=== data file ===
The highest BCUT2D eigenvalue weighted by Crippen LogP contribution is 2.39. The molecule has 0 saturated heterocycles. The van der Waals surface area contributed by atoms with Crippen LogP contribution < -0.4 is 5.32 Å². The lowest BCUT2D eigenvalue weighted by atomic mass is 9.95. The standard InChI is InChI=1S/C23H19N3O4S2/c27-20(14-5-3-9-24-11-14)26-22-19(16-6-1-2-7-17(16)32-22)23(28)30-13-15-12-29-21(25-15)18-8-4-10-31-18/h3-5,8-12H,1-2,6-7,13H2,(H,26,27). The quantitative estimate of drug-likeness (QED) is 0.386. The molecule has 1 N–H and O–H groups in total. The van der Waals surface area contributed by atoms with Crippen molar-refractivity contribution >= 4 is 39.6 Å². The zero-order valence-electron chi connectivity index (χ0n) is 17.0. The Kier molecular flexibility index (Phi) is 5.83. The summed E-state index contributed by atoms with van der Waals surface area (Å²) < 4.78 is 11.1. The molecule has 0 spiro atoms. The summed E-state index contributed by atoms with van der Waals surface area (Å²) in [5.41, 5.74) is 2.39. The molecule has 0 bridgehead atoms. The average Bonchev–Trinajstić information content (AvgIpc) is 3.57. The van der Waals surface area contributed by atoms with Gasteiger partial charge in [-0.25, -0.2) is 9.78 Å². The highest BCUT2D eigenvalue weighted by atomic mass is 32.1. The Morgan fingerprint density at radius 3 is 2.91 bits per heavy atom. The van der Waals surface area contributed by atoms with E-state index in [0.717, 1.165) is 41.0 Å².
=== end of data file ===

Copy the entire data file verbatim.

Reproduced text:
The highest BCUT2D eigenvalue weighted by Crippen LogP contribution is 2.39. The molecule has 0 saturated heterocycles. The van der Waals surface area contributed by atoms with Crippen LogP contribution < -0.4 is 5.32 Å². The lowest BCUT2D eigenvalue weighted by atomic mass is 9.95. The standard InChI is InChI=1S/C23H19N3O4S2/c27-20(14-5-3-9-24-11-14)26-22-19(16-6-1-2-7-17(16)32-22)23(28)30-13-15-12-29-21(25-15)18-8-4-10-31-18/h3-5,8-12H,1-2,6-7,13H2,(H,26,27). The quantitative estimate of drug-likeness (QED) is 0.386. The molecule has 1 N–H and O–H groups in total. The van der Waals surface area contributed by atoms with Crippen molar-refractivity contribution >= 4 is 39.6 Å². The zero-order valence-electron chi connectivity index (χ0n) is 17.0. The Kier molecular flexibility index (Phi) is 5.83. The summed E-state index contributed by atoms with van der Waals surface area (Å²) < 4.78 is 11.1. The molecule has 0 spiro atoms. The summed E-state index contributed by atoms with van der Waals surface area (Å²) in [5.41, 5.74) is 2.39. The molecule has 0 bridgehead atoms. The average Bonchev–Trinajstić information content (AvgIpc) is 3.57. The van der Waals surface area contributed by atoms with Gasteiger partial charge in [-0.25, -0.2) is 9.78 Å². The highest BCUT2D eigenvalue weighted by atomic mass is 32.1. The Morgan fingerprint density at radius 3 is 2.91 bits per heavy atom. The van der Waals surface area contributed by atoms with E-state index in [0.717, 1.165) is 41.0 Å².